Gartner predicts bad year for PCs, good year for tablets, mobiles

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Gartner predicts bad year for PCs, good year for tablets, mobiles

Alex Scroxton

The traditional desktop and notebook PC market will see no let-up in its decline during 2014, with shipments set to fall by 7.1% to 277.9m units worldwide in the next 12 months, according to Gartner.

The headline figure in Gartner’s latest device shipment forecast – covering all form factors worldwide – showed growth of 7.6% overall, with a total of 2.5 billion PCs, notebooks, tablets, ultramobiles and mobile phones set to enter use this year.

However much of this growth will come from tablets, with shipments set to expand by 46.8% this year to 263.5m units, and ultramobile PC devices, which will see shipments more than double to 39.6m. Technically, this means that the total PC market will actually be flat this year.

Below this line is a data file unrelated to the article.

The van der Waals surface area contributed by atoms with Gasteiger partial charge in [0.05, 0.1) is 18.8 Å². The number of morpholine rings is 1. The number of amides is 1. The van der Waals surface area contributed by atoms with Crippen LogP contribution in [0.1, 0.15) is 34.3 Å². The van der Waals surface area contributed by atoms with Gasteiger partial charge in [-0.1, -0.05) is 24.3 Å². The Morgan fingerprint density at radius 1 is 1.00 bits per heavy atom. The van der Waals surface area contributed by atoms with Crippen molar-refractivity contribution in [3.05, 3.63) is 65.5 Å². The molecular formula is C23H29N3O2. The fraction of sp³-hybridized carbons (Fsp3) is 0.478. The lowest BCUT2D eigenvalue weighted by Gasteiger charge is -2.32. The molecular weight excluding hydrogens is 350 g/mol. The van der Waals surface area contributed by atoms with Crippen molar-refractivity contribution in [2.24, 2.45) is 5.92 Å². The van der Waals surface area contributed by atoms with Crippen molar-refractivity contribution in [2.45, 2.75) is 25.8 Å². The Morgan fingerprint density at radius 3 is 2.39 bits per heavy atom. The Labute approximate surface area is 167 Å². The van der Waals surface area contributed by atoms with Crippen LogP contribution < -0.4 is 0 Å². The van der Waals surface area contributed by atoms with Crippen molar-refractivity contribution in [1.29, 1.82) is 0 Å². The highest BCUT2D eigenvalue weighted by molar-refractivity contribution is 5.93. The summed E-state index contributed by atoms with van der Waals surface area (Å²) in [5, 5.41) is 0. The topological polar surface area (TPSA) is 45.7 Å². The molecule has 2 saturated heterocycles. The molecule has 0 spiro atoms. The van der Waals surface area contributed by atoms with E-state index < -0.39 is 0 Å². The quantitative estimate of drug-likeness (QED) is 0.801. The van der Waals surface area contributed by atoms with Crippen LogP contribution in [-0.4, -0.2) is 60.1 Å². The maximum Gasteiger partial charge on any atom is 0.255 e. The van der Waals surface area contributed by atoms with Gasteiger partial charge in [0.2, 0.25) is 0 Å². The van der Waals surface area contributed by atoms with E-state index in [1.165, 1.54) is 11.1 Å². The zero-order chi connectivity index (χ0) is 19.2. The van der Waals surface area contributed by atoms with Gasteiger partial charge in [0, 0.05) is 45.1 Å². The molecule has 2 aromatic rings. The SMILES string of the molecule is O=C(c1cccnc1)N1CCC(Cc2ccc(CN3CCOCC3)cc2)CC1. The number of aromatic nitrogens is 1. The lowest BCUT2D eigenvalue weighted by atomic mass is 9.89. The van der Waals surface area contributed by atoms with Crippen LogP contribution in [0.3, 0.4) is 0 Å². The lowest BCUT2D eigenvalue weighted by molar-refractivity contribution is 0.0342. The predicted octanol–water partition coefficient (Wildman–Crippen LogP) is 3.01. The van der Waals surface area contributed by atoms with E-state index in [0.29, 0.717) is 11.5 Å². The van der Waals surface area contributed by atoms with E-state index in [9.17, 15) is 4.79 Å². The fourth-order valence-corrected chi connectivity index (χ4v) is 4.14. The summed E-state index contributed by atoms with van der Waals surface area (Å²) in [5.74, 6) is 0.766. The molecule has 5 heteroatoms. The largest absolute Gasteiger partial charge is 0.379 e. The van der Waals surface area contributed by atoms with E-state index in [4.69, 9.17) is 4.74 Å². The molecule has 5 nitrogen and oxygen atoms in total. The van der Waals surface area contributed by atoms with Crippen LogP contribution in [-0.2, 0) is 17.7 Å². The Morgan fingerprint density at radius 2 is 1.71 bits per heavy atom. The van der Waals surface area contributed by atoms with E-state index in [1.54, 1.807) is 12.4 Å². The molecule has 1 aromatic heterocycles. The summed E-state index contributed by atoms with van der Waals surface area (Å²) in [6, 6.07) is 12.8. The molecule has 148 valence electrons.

Device shipments will be dominated by mobiles again this year, with 1.9bn units shipped, up 5% on 2013, however growth will slow as the high-end premium market begins to reach saturation point and opportunities move to mid-end and basic products, according to Gartner research director Ranjit Atwal.

Atwal pointed to several key factors that will influence the device market in the coming months, noting that the traditional PC would become more of a shared content creation tool as users come to appreciate the flexibility of tablets, hybrids and ultramobiles in terms of meeting their varying demands.

It will also be the year of the mini tablet, said Atwal, who explained: “[They] will take over from the larger tablet form factors, providing the added mobility that consumers desire at a lower cost, and will compete with hybrids for consumer attention.”

Indeed, over two thirds of tablets are already used outside the home for activities such as web browsing whilst on holiday, or annoying other people at rock concerts, suggested a recent Gartner consumer poll.

In the OS market, Gartner predicted Android would breach the 1bn user mark this year, helped along by its lower cost when compared to Apple.


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